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Old 06-26-2009, 09:49 AM
StGermain StGermain is offline
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Location: Toon Town
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Do Black Widow Spiders have red markings on top?

Yesterday I removed from underneath my mailbox a shiny black spider with a big bulbous back end. On the back end were the traditional red hourglass markings of a black widow spider, as well as another red spot. I couldn't see underneath it, because I didn't want to make her mad. I moved her and her big egg sac across the road to long grass in an open field. I didn't kill her, but do I need to keep an eye out for venomous spiders?

Old 06-26-2009, 10:09 AM
beowulff beowulff is offline
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Old 06-26-2009, 10:12 AM
gonzomax gonzomax is offline
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Location: michigan
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Some people are real sensitive to the venom. I have a friend who got bit almost 20 years ago and it just flares up every few years. It looks sorta like a new bite. It gets all red , puffy and looks infected.
Old 06-26-2009, 10:28 AM
StGermain StGermain is offline
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Thanks. Good to know. I live in a 160-year old farmhouse with lots of hidey places. I'll keep my eyes open.

Old 06-29-2009, 06:10 AM
arachnologus arachnologus is offline
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Location: Seattle, WA, USA
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Do Black Widow Spiders have red markings on top?
It depends on where you're located (which determines what species of black widow, if any, is local) and also on how old the black widow is. Note, in general any spider question is A LOT easier to answer when we're told up front whether you're in Alaska, Alabama or Australia. "Toon town" doesn't convey anything to me, location-wise.

The western black widow (anywhere west of Kansas) has no red on the upper surface, as an adult. The southern black widow (east of Kansas and south of NY) has 1-3 red spots above the spinnerets. The Australian Redback has a solid red band on the back half of the abdomen. There are numerous others in the group each with their own little quirks. And to complicate it all, immature specimens have all kinds of different dorsal patterns, depending on the exact life stage and which species they are. Here are some examples from the Western Black Widow:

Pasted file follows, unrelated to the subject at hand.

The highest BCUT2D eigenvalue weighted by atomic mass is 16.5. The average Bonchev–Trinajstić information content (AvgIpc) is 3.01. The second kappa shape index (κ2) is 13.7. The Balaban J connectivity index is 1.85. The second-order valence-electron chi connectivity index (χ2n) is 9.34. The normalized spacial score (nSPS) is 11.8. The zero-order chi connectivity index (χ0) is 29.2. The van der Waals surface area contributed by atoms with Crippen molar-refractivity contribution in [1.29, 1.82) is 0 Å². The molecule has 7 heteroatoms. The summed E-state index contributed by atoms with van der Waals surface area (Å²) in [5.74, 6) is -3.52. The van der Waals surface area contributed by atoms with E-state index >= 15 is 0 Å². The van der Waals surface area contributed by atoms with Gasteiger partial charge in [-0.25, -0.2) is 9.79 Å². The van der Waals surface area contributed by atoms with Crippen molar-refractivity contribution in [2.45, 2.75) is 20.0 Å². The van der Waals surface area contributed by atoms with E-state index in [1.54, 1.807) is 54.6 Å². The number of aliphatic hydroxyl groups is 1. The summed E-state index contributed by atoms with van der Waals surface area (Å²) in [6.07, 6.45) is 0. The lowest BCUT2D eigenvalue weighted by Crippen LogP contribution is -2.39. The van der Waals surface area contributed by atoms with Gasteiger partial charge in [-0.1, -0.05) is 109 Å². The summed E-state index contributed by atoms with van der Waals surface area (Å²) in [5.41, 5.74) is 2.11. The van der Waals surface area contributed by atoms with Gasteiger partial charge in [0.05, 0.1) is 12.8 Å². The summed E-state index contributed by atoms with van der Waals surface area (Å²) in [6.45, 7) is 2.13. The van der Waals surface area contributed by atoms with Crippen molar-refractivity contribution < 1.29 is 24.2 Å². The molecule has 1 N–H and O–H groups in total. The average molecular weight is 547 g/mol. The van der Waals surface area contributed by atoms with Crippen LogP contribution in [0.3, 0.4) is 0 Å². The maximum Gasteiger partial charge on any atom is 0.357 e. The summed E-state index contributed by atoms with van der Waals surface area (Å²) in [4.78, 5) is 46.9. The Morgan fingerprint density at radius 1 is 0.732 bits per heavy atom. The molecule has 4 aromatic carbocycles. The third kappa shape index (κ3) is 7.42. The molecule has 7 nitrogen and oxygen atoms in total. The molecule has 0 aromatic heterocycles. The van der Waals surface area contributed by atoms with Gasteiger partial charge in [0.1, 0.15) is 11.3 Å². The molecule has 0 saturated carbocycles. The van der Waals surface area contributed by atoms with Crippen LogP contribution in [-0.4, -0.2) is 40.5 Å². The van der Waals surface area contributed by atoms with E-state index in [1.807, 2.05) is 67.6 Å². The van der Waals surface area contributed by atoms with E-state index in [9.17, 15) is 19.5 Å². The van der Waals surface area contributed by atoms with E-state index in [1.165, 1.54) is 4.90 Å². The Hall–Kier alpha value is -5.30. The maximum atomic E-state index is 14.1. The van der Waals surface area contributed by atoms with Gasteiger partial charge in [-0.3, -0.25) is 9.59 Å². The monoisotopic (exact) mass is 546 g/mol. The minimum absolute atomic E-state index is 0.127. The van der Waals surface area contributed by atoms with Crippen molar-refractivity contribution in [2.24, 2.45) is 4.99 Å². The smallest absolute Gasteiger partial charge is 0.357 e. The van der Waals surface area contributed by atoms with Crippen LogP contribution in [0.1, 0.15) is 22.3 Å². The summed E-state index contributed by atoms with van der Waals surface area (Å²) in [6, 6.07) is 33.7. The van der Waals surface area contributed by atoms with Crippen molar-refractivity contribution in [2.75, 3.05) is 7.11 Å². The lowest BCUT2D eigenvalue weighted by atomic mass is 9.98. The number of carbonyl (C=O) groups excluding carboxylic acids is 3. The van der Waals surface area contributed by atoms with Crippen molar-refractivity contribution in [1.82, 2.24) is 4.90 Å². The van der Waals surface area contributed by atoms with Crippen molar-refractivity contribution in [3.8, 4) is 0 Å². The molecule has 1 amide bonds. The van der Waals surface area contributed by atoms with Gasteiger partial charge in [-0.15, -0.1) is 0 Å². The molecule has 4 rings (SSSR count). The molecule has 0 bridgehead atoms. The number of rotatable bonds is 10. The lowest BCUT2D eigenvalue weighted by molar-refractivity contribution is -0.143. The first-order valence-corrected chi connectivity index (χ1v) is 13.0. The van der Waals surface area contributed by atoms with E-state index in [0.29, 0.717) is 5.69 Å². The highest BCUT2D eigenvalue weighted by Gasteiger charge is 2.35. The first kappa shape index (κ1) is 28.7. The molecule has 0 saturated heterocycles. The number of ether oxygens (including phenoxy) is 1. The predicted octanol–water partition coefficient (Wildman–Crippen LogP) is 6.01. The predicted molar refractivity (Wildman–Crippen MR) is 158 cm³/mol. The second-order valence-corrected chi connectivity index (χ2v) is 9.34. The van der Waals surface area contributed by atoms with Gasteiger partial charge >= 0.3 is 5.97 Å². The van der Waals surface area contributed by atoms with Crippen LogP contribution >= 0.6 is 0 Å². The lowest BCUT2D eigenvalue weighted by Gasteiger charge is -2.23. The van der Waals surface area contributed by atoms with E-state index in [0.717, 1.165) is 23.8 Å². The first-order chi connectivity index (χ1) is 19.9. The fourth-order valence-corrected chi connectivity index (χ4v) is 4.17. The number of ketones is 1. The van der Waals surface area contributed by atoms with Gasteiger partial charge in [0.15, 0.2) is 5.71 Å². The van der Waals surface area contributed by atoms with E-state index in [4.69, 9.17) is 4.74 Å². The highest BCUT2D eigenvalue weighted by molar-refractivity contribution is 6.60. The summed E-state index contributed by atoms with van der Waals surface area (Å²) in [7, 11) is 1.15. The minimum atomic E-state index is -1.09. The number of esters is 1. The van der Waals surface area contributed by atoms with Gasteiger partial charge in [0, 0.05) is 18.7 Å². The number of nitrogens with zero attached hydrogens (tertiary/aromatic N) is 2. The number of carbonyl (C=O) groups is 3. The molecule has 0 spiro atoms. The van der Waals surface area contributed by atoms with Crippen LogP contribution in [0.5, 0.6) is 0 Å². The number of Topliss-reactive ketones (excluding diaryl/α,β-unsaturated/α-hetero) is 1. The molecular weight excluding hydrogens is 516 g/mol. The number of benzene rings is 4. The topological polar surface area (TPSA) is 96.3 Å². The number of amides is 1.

Now, to look on the bright side: just because you have black widows around doesn't mean anyone will get bitten. True spider bites are really rare events, regardless of whether the spider is toxic to humans or not. The "common spider bites" you hear about are actually medical misdiagnoses of conditions that have nothing to do with any kind of a real bite. And no human of any age has died from a black widow bite in the USA since the 1960s - so they're not exactly public enemy no. 1.

Last edited by arachnologus; 06-29-2009 at 06:12 AM.
Old 06-29-2009, 10:51 AM
StGermain StGermain is offline
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Join Date: Nov 1999
Location: Toon Town
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arachnologus - I'm in Middle Tennessee, outside of Nashville (Music City, AKA Toontown). The Southern spider looks about right. I'm not afraid of spiders, but would prefer that my letter carrier not stick her hand into a web with a protective mother. I moved her across the road into grass by a big tree.



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